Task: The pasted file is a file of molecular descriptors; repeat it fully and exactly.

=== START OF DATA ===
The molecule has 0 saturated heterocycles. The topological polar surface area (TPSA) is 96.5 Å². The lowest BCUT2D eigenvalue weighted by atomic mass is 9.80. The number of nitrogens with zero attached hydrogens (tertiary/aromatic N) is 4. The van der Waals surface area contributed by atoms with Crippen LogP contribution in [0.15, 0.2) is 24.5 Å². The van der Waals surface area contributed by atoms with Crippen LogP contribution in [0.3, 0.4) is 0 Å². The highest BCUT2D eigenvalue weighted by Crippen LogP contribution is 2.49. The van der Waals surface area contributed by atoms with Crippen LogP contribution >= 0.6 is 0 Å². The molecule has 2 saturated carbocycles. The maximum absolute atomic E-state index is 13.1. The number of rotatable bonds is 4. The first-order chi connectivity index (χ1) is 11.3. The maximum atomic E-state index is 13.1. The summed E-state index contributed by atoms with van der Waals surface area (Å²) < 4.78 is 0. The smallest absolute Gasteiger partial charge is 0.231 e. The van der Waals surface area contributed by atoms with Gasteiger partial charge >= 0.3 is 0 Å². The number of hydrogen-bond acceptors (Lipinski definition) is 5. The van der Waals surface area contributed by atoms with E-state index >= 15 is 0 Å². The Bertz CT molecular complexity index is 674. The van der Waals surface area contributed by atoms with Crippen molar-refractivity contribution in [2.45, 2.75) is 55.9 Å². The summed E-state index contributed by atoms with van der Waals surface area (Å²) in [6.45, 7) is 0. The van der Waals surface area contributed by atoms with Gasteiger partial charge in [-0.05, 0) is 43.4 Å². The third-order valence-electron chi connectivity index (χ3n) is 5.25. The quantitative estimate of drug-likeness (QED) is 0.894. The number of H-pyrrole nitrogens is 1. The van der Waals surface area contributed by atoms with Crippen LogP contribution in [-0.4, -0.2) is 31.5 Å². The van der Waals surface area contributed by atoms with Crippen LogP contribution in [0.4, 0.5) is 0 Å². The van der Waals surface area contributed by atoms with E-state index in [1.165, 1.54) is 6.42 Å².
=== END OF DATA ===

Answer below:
The molecule has 0 saturated heterocycles. The topological polar surface area (TPSA) is 96.5 Å². The lowest BCUT2D eigenvalue weighted by atomic mass is 9.80. The number of nitrogens with zero attached hydrogens (tertiary/aromatic N) is 4. The van der Waals surface area contributed by atoms with Crippen LogP contribution in [0.15, 0.2) is 24.5 Å². The van der Waals surface area contributed by atoms with Crippen LogP contribution in [0.3, 0.4) is 0 Å². The highest BCUT2D eigenvalue weighted by Crippen LogP contribution is 2.49. The van der Waals surface area contributed by atoms with Crippen LogP contribution >= 0.6 is 0 Å². The molecule has 2 saturated carbocycles. The maximum absolute atomic E-state index is 13.1. The number of rotatable bonds is 4. The first-order chi connectivity index (χ1) is 11.3. The maximum atomic E-state index is 13.1. The summed E-state index contributed by atoms with van der Waals surface area (Å²) < 4.78 is 0. The smallest absolute Gasteiger partial charge is 0.231 e. The van der Waals surface area contributed by atoms with Gasteiger partial charge >= 0.3 is 0 Å². The number of hydrogen-bond acceptors (Lipinski definition) is 5. The van der Waals surface area contributed by atoms with E-state index >= 15 is 0 Å². The Bertz CT molecular complexity index is 674. The van der Waals surface area contributed by atoms with Crippen molar-refractivity contribution in [2.45, 2.75) is 55.9 Å². The summed E-state index contributed by atoms with van der Waals surface area (Å²) in [6.45, 7) is 0. The van der Waals surface area contributed by atoms with Gasteiger partial charge in [-0.05, 0) is 43.4 Å². The third-order valence-electron chi connectivity index (χ3n) is 5.25. The quantitative estimate of drug-likeness (QED) is 0.894. The number of H-pyrrole nitrogens is 1. The van der Waals surface area contributed by atoms with Crippen LogP contribution in [-0.4, -0.2) is 31.5 Å². The van der Waals surface area contributed by atoms with Crippen LogP contribution in [0.4, 0.5) is 0 Å². The van der Waals surface area contributed by atoms with E-state index in [1.165, 1.54) is 6.42 Å².